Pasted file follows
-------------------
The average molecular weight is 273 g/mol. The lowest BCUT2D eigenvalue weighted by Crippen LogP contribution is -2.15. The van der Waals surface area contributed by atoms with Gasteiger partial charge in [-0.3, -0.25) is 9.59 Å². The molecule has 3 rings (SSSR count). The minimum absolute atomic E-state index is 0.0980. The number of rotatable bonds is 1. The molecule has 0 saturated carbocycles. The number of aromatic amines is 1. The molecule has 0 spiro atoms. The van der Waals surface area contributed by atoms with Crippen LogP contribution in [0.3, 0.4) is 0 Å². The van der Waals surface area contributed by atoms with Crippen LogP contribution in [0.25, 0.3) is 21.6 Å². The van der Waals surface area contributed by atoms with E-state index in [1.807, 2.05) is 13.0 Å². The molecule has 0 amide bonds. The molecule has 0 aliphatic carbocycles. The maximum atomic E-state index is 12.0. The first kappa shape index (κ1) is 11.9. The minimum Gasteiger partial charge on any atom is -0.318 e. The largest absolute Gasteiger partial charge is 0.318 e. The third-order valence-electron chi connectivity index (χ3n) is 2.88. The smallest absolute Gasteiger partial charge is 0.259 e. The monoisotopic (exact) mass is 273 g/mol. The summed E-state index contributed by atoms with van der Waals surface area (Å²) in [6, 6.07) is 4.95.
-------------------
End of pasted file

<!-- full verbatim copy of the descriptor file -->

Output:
The average molecular weight is 273 g/mol. The lowest BCUT2D eigenvalue weighted by Crippen LogP contribution is -2.15. The van der Waals surface area contributed by atoms with Gasteiger partial charge in [-0.3, -0.25) is 9.59 Å². The molecule has 3 rings (SSSR count). The minimum absolute atomic E-state index is 0.0980. The number of rotatable bonds is 1. The molecule has 0 saturated carbocycles. The number of aromatic amines is 1. The molecule has 0 spiro atoms. The van der Waals surface area contributed by atoms with Crippen LogP contribution in [0.3, 0.4) is 0 Å². The van der Waals surface area contributed by atoms with Crippen LogP contribution in [0.25, 0.3) is 21.6 Å². The van der Waals surface area contributed by atoms with E-state index in [1.807, 2.05) is 13.0 Å². The molecule has 0 amide bonds. The molecule has 0 aliphatic carbocycles. The maximum atomic E-state index is 12.0. The first kappa shape index (κ1) is 11.9. The minimum Gasteiger partial charge on any atom is -0.318 e. The largest absolute Gasteiger partial charge is 0.318 e. The third-order valence-electron chi connectivity index (χ3n) is 2.88. The smallest absolute Gasteiger partial charge is 0.259 e. The monoisotopic (exact) mass is 273 g/mol. The summed E-state index contributed by atoms with van der Waals surface area (Å²) in [6, 6.07) is 4.95.